Rachel Carson warned us of 'man's hubris' in the Sea Around Us and Silent Spring--she explained how biomagnification moves up the food chain from seaweed to small fish, to larger fish, to mammals, and finally to us --thus intensified poisons enter our bodies. She warned of such poisoning as the U.S. tested nuclear bombs in the Bimini Islands (and elsewhere) in the 1950s, destroying populations in an act of grave environmental injustice to the peoples of those islands and the world, and to the beings of the sea. (To see a powerful visual timeline of nuclear bomb tests, watch this).

I watch a lot of anti-nuclear films and I show some in my classes. The most powerful one of all is the 1959, On the Beach. It takes place, as many of you know, in Australia, and it begins with and contains ocean water as its primary and fundamental symbol. The film is post-apocalyptic and tells of the story of the final month or so of the last human beings on earth to survive nuclear war. Over and over the filmic depictions of the sea remind us of what is at stake: everything.

Now the Japanese government fills our oceans with endless tons of radiation. They are not the only ones. Many countries, including our own, dump atrocities in the water. We drill and spill. We invade the sacred. Where is the public outcry? Where is the U.N.? Where are the world governments?

Where are you?

Since 3/11 post Fukushima, more radioactive material than has ever been released in human history continues to be dumped in the sea by Japan. The consequences of radioactive ocean dumping are vast. The radioactive waste, as Deena Metzger and ocean scientists show us, harms seals and other ocean life. Surely more violence will be done. Right now, a large swathe of radioactive debris is making its way to the west coast of the US—the very coast I stood on with my daughter two days ago. Right now, radioactive waste from Japan is hitting Vancouver beaches, a friend tells me. Right now, we are witnessing the pain this waste brings to our ocean brothers and sisters. Right now, cancer is on the rise-- one in two people will be diagnosed in their lifetimes.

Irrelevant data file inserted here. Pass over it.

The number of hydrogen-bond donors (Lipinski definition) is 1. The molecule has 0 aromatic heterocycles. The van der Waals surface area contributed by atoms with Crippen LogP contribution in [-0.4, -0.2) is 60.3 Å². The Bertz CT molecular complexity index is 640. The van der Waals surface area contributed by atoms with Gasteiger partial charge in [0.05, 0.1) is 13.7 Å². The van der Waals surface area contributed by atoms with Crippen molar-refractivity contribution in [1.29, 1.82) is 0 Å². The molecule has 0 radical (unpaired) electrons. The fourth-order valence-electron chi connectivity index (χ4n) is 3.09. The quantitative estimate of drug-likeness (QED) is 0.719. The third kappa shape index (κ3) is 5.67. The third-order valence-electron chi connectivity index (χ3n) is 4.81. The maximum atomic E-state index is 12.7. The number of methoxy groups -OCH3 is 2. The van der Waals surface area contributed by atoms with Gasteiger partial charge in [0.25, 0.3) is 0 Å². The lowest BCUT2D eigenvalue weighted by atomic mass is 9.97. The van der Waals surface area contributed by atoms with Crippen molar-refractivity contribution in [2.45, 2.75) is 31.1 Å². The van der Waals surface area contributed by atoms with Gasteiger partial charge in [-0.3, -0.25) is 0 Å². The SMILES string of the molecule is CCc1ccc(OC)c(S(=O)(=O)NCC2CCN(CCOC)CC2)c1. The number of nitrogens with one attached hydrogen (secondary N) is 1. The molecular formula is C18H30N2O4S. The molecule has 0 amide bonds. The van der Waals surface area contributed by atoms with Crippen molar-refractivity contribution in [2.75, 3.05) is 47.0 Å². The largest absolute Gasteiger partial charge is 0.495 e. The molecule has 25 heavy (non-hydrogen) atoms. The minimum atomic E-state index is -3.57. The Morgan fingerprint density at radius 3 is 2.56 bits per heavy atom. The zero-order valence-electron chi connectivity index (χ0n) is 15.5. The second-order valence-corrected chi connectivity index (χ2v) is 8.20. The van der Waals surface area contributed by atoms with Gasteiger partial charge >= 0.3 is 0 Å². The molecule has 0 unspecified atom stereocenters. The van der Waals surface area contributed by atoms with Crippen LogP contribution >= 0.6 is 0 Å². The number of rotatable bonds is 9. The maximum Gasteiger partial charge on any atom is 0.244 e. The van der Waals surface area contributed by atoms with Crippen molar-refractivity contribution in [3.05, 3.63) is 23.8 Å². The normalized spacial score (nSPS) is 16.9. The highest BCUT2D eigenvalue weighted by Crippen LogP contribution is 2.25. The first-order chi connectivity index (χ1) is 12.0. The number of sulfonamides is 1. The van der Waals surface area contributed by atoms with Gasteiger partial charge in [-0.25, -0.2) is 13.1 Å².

Right now, the ocean is calling out to us.

We come from the ocean.

Water. What will we drink? What will we eat?

What creatures will survive?

Between the radiation and toxics that humans dump into our waters, and the ocean acidification from man-made climate change, what will be left for future generations?

Who will swim in a radioactive and toxic sea?

A day may come, and soon, when children will not swim in any body of water. What will those children think of us? Do we want to be remembered as a generation of ecocidal murderers?

Many writers have predicted this for years--Marge Piercy wrote of this in He, She and It; Margaret Atwood hints at it in Oryx and Crake and The Year of the Flood, as does Starhawk in Fifth Sacred Thing.

A day will soon come, when our sister and brother sea creatures will/may vanish altogether. Scientists say if sea life is destroyed, we cannot live.

Environmental injustice and ecocide are hard to face, but we must face the water. We must. This is not a time for resting, hiding, or covering eyes. There is no time to waste.

We must open our eyes, hearts, brains and spirits to make vast changes in how we live, whom we vote for, what we do with our days.

I call on everyone everywhere to become an environmental activist!

Find your own voice and way to participate, join the cause of preserving this earth.

We need more environmental supermen and superwomen.

All hands on deck. The ocean water is calling.

I am stronger than anything you know, but I cannot save you. Only you can save yourselves.

I close with these words of Deena Metzger's:

"I put out my arms but I cannot hold them all or from such a distance. And yet I know that deep empathy can take us down into the heart of the matter and we will find the ways that turn us toward restoration. How long will it take, looking at these photos, to live in such ways that we do nothing, nothing, nothing at any time to harm the earth so?"

By Heidi Hutner.


dchalles said...

Heidi - Wishing you a healthy new year, and the opportunity to "catch the wave" a little more frequently.

.Ecofeminist and Mothering Ruminations said...

Thanks so much! Happy New Year to you!

Mike said...

I really love your site! I'm a professor of Environmental Ethics at Molloy College on Long Island. If you'd ever like to do anything jointly, feel free to contact me at any time at mrusso@molloy.edu.

Keep up the great work!